Nearly 50 per cent of the Canadian population has received a third dose of COVID-19 vaccines, but fourth doses, as of now, are only recommended for certain high-risk groups.
The National Advisory Committee of Immunization (NACI), which advises the federal, provincial and territorial governments about the use of vaccines, in April 2022 strongly recommended a second booster for adults 80 and older and residents of long-term care or other congregate settings.
NACI previously recommended that people who are “moderately to severely immunocompromised” receive a fourth dose of a COVID-19 vaccine six months after getting their third shot.
For the general healthy population, there is no immediate rush to get a fourth dose, given the protection from a single boost, the low transmission rate of the virus and outdoor social interactions in the summer months, experts say.
“I don’t think that there is an absolute requirement for a fourth [shot] at this moment in time,” said Ciriaco Piccirillo, an immunologist and senior scientist at the Research Institute of McGill University Health Centre (MUHC).
COVID-19: Canada should prioritize 4th dose for adults 80+, long-term care residents, NACI says
According to NACI, the intent of a booster dose is to restore protection that may have decreased over time or is no longer sufficient in individuals who initially responded adequately to a complete primary vaccine series.
Antibody levels tend to naturally decay approximately four to six months following vaccination, Piccirillo said.
“If we are boosted another time, those levels will go back up,” he told Global News.
While there is no disadvantage in getting a fourth dose now, people should consider their own individual risks and consult their doctor before deciding to get another shot, said Omar Khan, a professor of biomedical engineering and immunology at the University of Toronto.
“Really, the question one should ask yourself is: ‘How likely am I to be exposed and what is my risk level?’” he said.
Dr. Bonnie Henry says a 4th COVID does may not be needed for everyone in B.C.
Meanwhile, a prior COVID-19 infection should also be considered when determining your vaccination status, said Michael Grant, a professor of immunology at the Memorial University of Newfoundland.
“In every study so far, infection is at least equivalent to one dose of a vaccine,” he said during a webinar on Zoom Thursday by the COVID-19 Immunity Task Force.
“And in some conditions, certainly when it’s a severe infection, it’s inducing better immunity.”
Waiting for updated vaccines
There is limited data on the effectiveness of a fourth COVID-19 dose.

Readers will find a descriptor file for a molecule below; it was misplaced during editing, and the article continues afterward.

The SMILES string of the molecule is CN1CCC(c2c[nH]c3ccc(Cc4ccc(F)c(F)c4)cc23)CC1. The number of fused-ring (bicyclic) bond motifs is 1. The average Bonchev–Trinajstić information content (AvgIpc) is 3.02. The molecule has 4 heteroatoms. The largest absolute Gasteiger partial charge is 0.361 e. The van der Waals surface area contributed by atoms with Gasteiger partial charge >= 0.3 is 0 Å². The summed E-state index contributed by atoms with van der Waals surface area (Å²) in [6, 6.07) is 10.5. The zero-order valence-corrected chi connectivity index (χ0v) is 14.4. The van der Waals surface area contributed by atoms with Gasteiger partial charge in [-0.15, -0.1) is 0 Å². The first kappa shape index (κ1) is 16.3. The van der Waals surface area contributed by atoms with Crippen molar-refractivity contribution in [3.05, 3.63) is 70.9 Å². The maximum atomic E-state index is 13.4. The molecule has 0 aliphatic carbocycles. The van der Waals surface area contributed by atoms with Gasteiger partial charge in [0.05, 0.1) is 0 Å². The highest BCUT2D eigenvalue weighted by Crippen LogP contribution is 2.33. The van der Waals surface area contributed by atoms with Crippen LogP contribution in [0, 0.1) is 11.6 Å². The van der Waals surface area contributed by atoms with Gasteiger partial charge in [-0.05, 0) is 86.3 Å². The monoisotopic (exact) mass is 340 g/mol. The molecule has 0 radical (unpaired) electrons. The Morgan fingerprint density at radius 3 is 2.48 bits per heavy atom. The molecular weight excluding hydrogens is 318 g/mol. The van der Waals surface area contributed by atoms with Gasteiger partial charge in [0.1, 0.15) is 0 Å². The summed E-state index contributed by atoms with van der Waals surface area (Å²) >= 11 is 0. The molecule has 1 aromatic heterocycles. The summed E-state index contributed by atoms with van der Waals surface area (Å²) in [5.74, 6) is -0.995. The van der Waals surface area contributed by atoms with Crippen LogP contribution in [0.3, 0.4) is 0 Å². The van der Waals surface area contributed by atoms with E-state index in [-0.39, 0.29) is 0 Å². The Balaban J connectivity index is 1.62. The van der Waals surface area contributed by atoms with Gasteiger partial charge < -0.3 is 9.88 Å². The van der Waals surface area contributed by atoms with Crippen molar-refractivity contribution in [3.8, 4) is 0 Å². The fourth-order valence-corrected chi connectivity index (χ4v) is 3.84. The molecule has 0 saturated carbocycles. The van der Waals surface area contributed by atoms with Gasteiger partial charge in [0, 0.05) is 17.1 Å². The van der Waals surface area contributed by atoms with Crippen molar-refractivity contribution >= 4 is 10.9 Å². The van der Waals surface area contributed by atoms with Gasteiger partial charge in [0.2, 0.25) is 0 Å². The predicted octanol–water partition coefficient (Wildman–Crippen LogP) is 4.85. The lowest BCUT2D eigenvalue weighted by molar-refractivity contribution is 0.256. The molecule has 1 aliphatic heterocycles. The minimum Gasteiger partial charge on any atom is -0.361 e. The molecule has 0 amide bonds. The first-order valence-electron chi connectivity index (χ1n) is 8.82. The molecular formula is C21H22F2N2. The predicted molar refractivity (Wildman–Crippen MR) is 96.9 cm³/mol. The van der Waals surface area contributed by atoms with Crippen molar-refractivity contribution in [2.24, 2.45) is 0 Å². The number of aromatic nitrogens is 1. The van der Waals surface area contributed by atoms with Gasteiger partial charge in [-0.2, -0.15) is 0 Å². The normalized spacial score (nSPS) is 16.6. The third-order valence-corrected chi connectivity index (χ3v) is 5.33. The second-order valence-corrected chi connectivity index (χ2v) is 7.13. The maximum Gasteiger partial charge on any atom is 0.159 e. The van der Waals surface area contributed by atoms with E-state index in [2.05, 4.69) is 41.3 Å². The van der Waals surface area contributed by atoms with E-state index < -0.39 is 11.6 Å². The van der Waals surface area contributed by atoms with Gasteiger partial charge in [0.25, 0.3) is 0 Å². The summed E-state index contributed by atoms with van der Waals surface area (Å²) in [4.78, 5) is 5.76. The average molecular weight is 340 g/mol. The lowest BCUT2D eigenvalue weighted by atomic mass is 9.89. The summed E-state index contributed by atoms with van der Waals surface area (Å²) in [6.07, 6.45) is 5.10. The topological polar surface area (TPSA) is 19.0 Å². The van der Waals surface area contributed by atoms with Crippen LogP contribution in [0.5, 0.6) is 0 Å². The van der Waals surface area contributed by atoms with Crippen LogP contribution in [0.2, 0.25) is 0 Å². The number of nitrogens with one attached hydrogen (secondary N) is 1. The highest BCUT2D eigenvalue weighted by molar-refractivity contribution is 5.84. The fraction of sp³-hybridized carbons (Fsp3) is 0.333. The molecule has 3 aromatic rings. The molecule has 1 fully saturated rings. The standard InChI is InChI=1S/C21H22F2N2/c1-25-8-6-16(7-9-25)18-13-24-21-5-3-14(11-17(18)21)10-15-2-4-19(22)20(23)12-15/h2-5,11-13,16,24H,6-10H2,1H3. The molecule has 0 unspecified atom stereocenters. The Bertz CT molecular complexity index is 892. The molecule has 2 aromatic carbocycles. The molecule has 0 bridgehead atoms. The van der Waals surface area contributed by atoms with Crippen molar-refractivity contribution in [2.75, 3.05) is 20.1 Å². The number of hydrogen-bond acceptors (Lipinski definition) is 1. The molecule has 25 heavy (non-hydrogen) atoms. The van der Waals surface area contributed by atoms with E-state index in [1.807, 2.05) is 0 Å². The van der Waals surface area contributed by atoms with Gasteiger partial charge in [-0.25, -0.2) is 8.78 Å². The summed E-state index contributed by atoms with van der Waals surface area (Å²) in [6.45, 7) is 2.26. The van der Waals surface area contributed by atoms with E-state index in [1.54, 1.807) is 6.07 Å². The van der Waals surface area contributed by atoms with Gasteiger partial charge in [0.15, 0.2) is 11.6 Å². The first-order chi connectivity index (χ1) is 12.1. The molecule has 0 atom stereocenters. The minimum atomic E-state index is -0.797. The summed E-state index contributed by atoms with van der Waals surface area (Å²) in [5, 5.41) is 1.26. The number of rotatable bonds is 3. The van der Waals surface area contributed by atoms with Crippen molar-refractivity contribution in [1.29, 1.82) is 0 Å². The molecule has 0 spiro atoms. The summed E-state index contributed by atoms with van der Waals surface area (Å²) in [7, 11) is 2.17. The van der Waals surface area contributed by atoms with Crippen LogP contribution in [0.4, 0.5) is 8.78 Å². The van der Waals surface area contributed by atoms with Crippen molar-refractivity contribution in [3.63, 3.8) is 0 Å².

According to a study published in the New England Journal of Medicine in May, a fourth dose of COVID-19 vaccine given to people over 60 in Israel made them twice as resistant to Omicron infection as thrice-vaccinated people in the same age group.
Meanwhile, another study from Israel in January indicates a fourth dose of the coronavirus vaccine provides only limited defence against the highly transmissible Omicron variant.
The current booster shots have exactly the same formula as the first two doses, based on the original Wuhan strain of COVID-19.
There are looming questions about the value for healthy young individuals in getting an additional boost with an ancestral spike protein that may not exist anymore, Grant said.
“It will boost your antibodies somewhat, but it certainly doesn’t boost it selectively for Omicron and the new variants,” he said.
Fact or Fiction: Omicron infection appears to produce shorter-lived immunity, experts say
As the virus mutates, Pfizer and Moderna are currently testing in late-stage clinical trials an updated version of their COVID-19 vaccines to better target the Omicron variant and its sub-lineages.
Both companies are hoping for their variant-adapted vaccine to be ready for approval in the fall.
This is another option to consider in the coming months.
So, should Canadians wait for the updated vaccine or get boosted now?
It’s not an either-or decision and anything you decide will depend on your individual risks, said U of T’s Khan.
“Both are wonderful options,” he said.
“Having one fourth dose of the current vaccine versus boost with the new version … you can do both. It’s not a problem.”
Piccirillo agreed, adding that the general healthy population can “probably wait it out” till the fall for whichever booster is available.
“It would probably be more strategic to have a fourth booster administered, preferably with a variant-adjusted vaccine, perhaps at the end of the summer, beginning of the next fall,” he said during the CITF webinar Thursday.
— with files from The Canadian Press and Reuters
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